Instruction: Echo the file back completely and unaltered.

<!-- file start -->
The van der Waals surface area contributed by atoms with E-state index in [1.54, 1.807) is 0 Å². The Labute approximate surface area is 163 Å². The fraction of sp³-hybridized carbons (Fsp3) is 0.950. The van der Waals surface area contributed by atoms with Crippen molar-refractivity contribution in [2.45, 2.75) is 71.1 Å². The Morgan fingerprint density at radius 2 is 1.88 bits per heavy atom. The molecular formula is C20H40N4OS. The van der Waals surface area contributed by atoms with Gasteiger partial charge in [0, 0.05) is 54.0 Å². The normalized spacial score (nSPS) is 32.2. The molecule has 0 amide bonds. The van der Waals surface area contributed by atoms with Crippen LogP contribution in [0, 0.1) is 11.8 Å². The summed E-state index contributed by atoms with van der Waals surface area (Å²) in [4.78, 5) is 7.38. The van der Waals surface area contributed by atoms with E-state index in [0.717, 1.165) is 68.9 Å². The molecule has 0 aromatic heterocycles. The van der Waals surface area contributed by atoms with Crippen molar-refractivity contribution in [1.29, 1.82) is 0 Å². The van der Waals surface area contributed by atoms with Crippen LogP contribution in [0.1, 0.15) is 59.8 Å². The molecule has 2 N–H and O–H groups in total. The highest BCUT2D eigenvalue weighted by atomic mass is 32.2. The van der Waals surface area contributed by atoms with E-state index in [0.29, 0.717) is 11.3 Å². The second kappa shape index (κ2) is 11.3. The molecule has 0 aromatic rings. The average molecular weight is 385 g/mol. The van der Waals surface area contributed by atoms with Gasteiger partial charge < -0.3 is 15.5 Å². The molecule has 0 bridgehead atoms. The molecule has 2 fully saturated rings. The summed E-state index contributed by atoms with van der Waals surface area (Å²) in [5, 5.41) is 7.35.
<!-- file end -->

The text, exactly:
The van der Waals surface area contributed by atoms with E-state index in [1.54, 1.807) is 0 Å². The Labute approximate surface area is 163 Å². The fraction of sp³-hybridized carbons (Fsp3) is 0.950. The van der Waals surface area contributed by atoms with Crippen molar-refractivity contribution in [2.45, 2.75) is 71.1 Å². The Morgan fingerprint density at radius 2 is 1.88 bits per heavy atom. The molecular formula is C20H40N4OS. The van der Waals surface area contributed by atoms with Gasteiger partial charge in [0, 0.05) is 54.0 Å². The normalized spacial score (nSPS) is 32.2. The molecule has 0 amide bonds. The van der Waals surface area contributed by atoms with Crippen LogP contribution in [0, 0.1) is 11.8 Å². The summed E-state index contributed by atoms with van der Waals surface area (Å²) in [4.78, 5) is 7.38. The van der Waals surface area contributed by atoms with E-state index in [0.717, 1.165) is 68.9 Å². The molecule has 0 aromatic heterocycles. The van der Waals surface area contributed by atoms with Crippen molar-refractivity contribution in [1.29, 1.82) is 0 Å². The van der Waals surface area contributed by atoms with Crippen LogP contribution in [0.1, 0.15) is 59.8 Å². The molecule has 2 N–H and O–H groups in total. The highest BCUT2D eigenvalue weighted by atomic mass is 32.2. The van der Waals surface area contributed by atoms with E-state index in [0.29, 0.717) is 11.3 Å². The second kappa shape index (κ2) is 11.3. The molecule has 0 aromatic rings. The average molecular weight is 385 g/mol. The van der Waals surface area contributed by atoms with Gasteiger partial charge < -0.3 is 15.5 Å². The molecule has 0 bridgehead atoms. The molecule has 2 fully saturated rings. The summed E-state index contributed by atoms with van der Waals surface area (Å²) in [5, 5.41) is 7.35.